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Sunday, January 15, 2017
Exploring the True Origins of Snow White and the Seven Dwarfs
Snow White and the Seven Dwarfs is one of the most famous fairy tales in the world, first related in 1812 when the Grimm brothers published their collection of tales that had been gathered from old European folk stories. Like many of the Grimm tales, it is believed that Snow White and the Seven Dwarfs has been in existence since the Middle Ages, passed down through word-of-mouth over the centuries. In 1937, Walt Disney’s animated feature film of Snow White popularized the story worldwide, and since then, it has generally been regarded as purely a tale of fiction. However, recent research suggests the famous fairy tale may not be so fictional after all.
The story of Snow White and the Seven Dwarfs tells the tale of a beautiful princess born with skin so fair and pure that her mother named her Snow White. After the Queen’s death, her father married a woman who was vain and wicked, and who would stand in front of a magic mirror asking who was the fairest woman in the land. The mirror always replied “My Queen, you are the fairest one of all”, until one day an answer came that threw her into a rage – Snow White was now the fairest woman in all the land.
Snow White’s evil step-mother talking to her magic mirror (Wikipedia).
Snow White’s step-mother, furious at what the mirror had told her, ordered a huntsman to take her into the forest and kill her. But the huntsman felt sympathy for Snow White and let her free. Snow White came upon a small cottage and, feeling exhausted, collapsed into one of the beds and fell into a deep sleep. When she awoke, seven dwarfs were looking down upon her. They told Snow White she could stay with them as long as she cleaned and cooked.
Snow White and the dwarfs lived in contentment until one day when the magic mirror told the Queen that Snow White was alive and was still the fairest of them all. The Queen disguised herself as an old woman and presented Snow White with a poisoned apple. After taking a bite of the apple, Snow White fell unconscious. The dwarfs, assuming she was dead, built a glass coffin and placed her inside.
One day, a handsome Prince passed by and saw Snow White in the coffin. He fell instantly in love with her and convinced the dwarfs to let him take the coffin so he could give her a proper funeral. As he and some other men were carrying the coffin, they tripped over some tree roots causing the poisoned apple to dislodge from Snow White’s throat. She awakened and the Prince declared his love for her. They were married, and as all fairy tales go, they lived happily ever after.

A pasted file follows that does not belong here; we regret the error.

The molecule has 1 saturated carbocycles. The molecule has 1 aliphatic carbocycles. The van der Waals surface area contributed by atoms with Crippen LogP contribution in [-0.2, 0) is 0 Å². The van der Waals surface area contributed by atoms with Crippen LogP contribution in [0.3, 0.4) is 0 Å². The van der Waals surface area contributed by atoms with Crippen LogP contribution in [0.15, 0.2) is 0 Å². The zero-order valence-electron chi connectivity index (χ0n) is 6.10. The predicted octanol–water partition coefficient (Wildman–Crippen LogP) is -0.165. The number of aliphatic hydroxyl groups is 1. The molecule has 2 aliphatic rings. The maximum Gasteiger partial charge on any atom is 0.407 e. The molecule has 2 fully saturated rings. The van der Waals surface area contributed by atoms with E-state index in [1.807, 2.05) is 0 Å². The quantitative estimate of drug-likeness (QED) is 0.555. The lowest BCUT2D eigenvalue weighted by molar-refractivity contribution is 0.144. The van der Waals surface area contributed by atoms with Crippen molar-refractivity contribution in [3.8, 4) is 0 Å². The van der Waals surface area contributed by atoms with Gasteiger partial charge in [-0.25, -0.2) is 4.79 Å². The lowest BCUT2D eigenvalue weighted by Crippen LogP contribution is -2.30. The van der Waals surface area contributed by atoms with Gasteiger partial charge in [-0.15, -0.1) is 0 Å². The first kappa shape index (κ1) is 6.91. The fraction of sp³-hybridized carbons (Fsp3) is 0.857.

In 1994, a German historian named Eckhard Sander published Schneewittchen: Marchen oder Wahrheit? (Snow White: Is It a Fairy Tale?), claiming he had uncovered an account that may have inspired the story that first appeared in Grimm’s Fairy Tales.
According to Sander, the character of Snow White was based on the life of Margarete von Waldeck, a German countess born to Philip IV in 1533. At the age of 16, Margarete was forced by her stepmother, Katharina of Hatzfeld to move away to Wildungen in Brussels. There, Margarete fell in love with a prince who would later become Phillip II of Spain.
Margarete’s father and stepmother disapproved of the relationship as it was ‘politically inconvenient’. Margarete mysteriously died at the age of 21, apparently having been poisoned. Historical accounts point to the King of Spain, who opposing the romance, may have dispatched Spanish agents to murder Margarete.
So what about the seven dwarfs? Margarete's father owned several copper mines that employed children as quasi-slaves. The poor conditions caused many to die at a young age, but those that survived had severely stunted growth and deformed limbs from malnutrition and the hard physical labour. As a result, they were often referred to as the ‘poor dwarfs’.
As for the poison apple, Sanders believes this stems from an historical event in German history in which an old man was arrested for giving poison apples to children who he believed were... Read More HERE